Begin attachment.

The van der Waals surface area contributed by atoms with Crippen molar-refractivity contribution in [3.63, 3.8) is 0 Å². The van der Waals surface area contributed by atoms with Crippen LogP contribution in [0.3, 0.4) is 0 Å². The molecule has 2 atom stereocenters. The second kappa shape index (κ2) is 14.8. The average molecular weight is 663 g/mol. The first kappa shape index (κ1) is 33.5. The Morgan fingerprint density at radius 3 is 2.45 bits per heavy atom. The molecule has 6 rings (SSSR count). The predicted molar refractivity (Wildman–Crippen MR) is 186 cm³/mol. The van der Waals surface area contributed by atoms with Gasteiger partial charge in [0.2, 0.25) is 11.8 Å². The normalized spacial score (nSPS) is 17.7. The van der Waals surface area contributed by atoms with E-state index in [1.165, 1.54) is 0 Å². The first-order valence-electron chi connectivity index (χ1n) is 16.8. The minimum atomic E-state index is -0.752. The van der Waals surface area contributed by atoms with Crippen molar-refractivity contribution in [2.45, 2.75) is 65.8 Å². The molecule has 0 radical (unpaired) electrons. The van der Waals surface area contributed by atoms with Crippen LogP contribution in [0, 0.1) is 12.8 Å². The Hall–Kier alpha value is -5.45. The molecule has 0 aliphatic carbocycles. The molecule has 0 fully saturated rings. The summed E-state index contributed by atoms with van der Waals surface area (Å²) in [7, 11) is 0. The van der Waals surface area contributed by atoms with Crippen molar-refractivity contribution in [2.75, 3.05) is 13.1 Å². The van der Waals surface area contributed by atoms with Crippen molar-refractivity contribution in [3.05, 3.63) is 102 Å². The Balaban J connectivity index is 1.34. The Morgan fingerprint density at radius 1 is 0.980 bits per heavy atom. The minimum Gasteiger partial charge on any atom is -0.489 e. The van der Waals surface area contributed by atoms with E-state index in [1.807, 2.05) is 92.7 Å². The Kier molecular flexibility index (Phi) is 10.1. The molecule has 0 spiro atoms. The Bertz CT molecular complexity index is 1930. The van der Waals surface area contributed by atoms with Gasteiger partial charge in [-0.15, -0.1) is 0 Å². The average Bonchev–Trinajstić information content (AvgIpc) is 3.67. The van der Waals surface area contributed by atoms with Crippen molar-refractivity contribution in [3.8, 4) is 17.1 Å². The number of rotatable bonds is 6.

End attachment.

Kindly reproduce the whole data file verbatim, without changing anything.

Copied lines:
The van der Waals surface area contributed by atoms with Crippen molar-refractivity contribution in [3.63, 3.8) is 0 Å². The van der Waals surface area contributed by atoms with Crippen LogP contribution in [0.3, 0.4) is 0 Å². The molecule has 2 atom stereocenters. The second kappa shape index (κ2) is 14.8. The average molecular weight is 663 g/mol. The first kappa shape index (κ1) is 33.5. The Morgan fingerprint density at radius 3 is 2.45 bits per heavy atom. The molecule has 6 rings (SSSR count). The predicted molar refractivity (Wildman–Crippen MR) is 186 cm³/mol. The van der Waals surface area contributed by atoms with Gasteiger partial charge in [0.2, 0.25) is 11.8 Å². The normalized spacial score (nSPS) is 17.7. The van der Waals surface area contributed by atoms with E-state index in [1.165, 1.54) is 0 Å². The first-order valence-electron chi connectivity index (χ1n) is 16.8. The minimum atomic E-state index is -0.752. The van der Waals surface area contributed by atoms with Crippen molar-refractivity contribution in [2.45, 2.75) is 65.8 Å². The molecule has 0 radical (unpaired) electrons. The van der Waals surface area contributed by atoms with Crippen LogP contribution in [0, 0.1) is 12.8 Å². The Hall–Kier alpha value is -5.45. The molecule has 0 aliphatic carbocycles. The molecule has 0 fully saturated rings. The summed E-state index contributed by atoms with van der Waals surface area (Å²) in [7, 11) is 0. The van der Waals surface area contributed by atoms with Crippen molar-refractivity contribution in [2.75, 3.05) is 13.1 Å². The van der Waals surface area contributed by atoms with Crippen molar-refractivity contribution in [3.05, 3.63) is 102 Å². The Balaban J connectivity index is 1.34. The Morgan fingerprint density at radius 1 is 0.980 bits per heavy atom. The minimum Gasteiger partial charge on any atom is -0.489 e. The van der Waals surface area contributed by atoms with E-state index in [1.807, 2.05) is 92.7 Å². The Kier molecular flexibility index (Phi) is 10.1. The molecule has 0 spiro atoms. The Bertz CT molecular complexity index is 1930. The van der Waals surface area contributed by atoms with Gasteiger partial charge in [-0.15, -0.1) is 0 Å². The average Bonchev–Trinajstić information content (AvgIpc) is 3.67. The van der Waals surface area contributed by atoms with Crippen molar-refractivity contribution in [3.8, 4) is 17.1 Å². The number of rotatable bonds is 6.